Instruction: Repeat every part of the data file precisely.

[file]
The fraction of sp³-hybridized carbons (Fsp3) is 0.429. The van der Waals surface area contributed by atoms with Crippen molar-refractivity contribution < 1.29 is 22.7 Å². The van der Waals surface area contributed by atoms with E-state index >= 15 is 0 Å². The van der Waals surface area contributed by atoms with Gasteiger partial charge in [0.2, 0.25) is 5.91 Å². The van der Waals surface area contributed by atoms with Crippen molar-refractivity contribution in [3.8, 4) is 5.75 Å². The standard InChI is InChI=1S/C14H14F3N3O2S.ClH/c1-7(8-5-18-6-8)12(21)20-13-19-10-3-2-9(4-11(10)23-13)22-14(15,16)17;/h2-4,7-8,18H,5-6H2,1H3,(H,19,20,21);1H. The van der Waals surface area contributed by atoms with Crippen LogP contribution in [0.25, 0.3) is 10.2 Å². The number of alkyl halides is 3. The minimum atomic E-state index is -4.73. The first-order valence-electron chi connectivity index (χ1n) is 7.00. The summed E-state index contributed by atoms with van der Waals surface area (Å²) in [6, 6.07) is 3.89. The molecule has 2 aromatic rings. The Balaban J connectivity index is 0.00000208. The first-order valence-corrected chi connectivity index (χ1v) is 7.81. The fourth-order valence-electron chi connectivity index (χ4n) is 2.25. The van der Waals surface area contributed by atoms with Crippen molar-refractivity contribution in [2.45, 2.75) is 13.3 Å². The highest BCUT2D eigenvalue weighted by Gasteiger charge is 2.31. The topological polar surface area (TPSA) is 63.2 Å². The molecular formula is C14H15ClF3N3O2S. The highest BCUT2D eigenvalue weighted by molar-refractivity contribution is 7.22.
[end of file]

The fraction of sp³-hybridized carbons (Fsp3) is 0.429. The van der Waals surface area contributed by atoms with Crippen molar-refractivity contribution < 1.29 is 22.7 Å². The van der Waals surface area contributed by atoms with E-state index >= 15 is 0 Å². The van der Waals surface area contributed by atoms with Gasteiger partial charge in [0.2, 0.25) is 5.91 Å². The van der Waals surface area contributed by atoms with Crippen molar-refractivity contribution in [3.8, 4) is 5.75 Å². The standard InChI is InChI=1S/C14H14F3N3O2S.ClH/c1-7(8-5-18-6-8)12(21)20-13-19-10-3-2-9(4-11(10)23-13)22-14(15,16)17;/h2-4,7-8,18H,5-6H2,1H3,(H,19,20,21);1H. The van der Waals surface area contributed by atoms with Crippen LogP contribution in [0.25, 0.3) is 10.2 Å². The number of alkyl halides is 3. The minimum atomic E-state index is -4.73. The first-order valence-electron chi connectivity index (χ1n) is 7.00. The summed E-state index contributed by atoms with van der Waals surface area (Å²) in [6, 6.07) is 3.89. The molecule has 2 aromatic rings. The Balaban J connectivity index is 0.00000208. The first-order valence-corrected chi connectivity index (χ1v) is 7.81. The fourth-order valence-electron chi connectivity index (χ4n) is 2.25. The van der Waals surface area contributed by atoms with Crippen molar-refractivity contribution in [2.45, 2.75) is 13.3 Å². The highest BCUT2D eigenvalue weighted by Gasteiger charge is 2.31. The topological polar surface area (TPSA) is 63.2 Å². The molecular formula is C14H15ClF3N3O2S. The highest BCUT2D eigenvalue weighted by molar-refractivity contribution is 7.22.